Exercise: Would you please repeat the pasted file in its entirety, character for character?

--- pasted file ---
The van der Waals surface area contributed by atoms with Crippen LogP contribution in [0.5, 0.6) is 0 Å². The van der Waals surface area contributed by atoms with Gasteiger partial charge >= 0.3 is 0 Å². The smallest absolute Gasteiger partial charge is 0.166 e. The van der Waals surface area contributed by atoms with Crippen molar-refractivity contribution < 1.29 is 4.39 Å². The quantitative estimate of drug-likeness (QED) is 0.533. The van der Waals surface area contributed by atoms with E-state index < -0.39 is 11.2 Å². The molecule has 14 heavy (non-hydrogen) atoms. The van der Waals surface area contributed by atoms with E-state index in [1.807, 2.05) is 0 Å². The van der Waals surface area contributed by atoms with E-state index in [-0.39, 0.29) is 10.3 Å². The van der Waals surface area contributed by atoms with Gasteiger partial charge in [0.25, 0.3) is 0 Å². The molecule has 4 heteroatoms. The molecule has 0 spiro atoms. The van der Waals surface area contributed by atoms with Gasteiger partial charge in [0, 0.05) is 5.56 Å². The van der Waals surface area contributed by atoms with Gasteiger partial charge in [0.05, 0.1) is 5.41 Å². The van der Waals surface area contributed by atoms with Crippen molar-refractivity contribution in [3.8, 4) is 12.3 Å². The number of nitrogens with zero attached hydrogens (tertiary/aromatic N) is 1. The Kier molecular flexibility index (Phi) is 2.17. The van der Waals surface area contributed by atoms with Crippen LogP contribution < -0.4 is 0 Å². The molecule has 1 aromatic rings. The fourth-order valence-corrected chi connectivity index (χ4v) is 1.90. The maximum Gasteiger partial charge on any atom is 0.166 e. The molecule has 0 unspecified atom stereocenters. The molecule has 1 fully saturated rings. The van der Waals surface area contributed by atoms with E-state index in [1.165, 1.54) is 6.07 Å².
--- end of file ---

The van der Waals surface area contributed by atoms with Crippen LogP contribution in [0.5, 0.6) is 0 Å². The van der Waals surface area contributed by atoms with Gasteiger partial charge >= 0.3 is 0 Å². The smallest absolute Gasteiger partial charge is 0.166 e. The van der Waals surface area contributed by atoms with Crippen molar-refractivity contribution < 1.29 is 4.39 Å². The quantitative estimate of drug-likeness (QED) is 0.533. The van der Waals surface area contributed by atoms with E-state index < -0.39 is 11.2 Å². The molecule has 14 heavy (non-hydrogen) atoms. The van der Waals surface area contributed by atoms with E-state index in [1.807, 2.05) is 0 Å². The van der Waals surface area contributed by atoms with E-state index in [-0.39, 0.29) is 10.3 Å². The van der Waals surface area contributed by atoms with Gasteiger partial charge in [0.25, 0.3) is 0 Å². The molecule has 4 heteroatoms. The molecule has 0 spiro atoms. The van der Waals surface area contributed by atoms with Gasteiger partial charge in [0, 0.05) is 5.56 Å². The van der Waals surface area contributed by atoms with Gasteiger partial charge in [0.05, 0.1) is 5.41 Å². The van der Waals surface area contributed by atoms with Crippen molar-refractivity contribution in [3.8, 4) is 12.3 Å². The number of nitrogens with zero attached hydrogens (tertiary/aromatic N) is 1. The Kier molecular flexibility index (Phi) is 2.17. The van der Waals surface area contributed by atoms with Crippen LogP contribution < -0.4 is 0 Å². The molecule has 1 aromatic rings. The fourth-order valence-corrected chi connectivity index (χ4v) is 1.90. The maximum Gasteiger partial charge on any atom is 0.166 e. The molecule has 0 unspecified atom stereocenters. The molecule has 1 fully saturated rings. The van der Waals surface area contributed by atoms with E-state index in [1.165, 1.54) is 6.07 Å².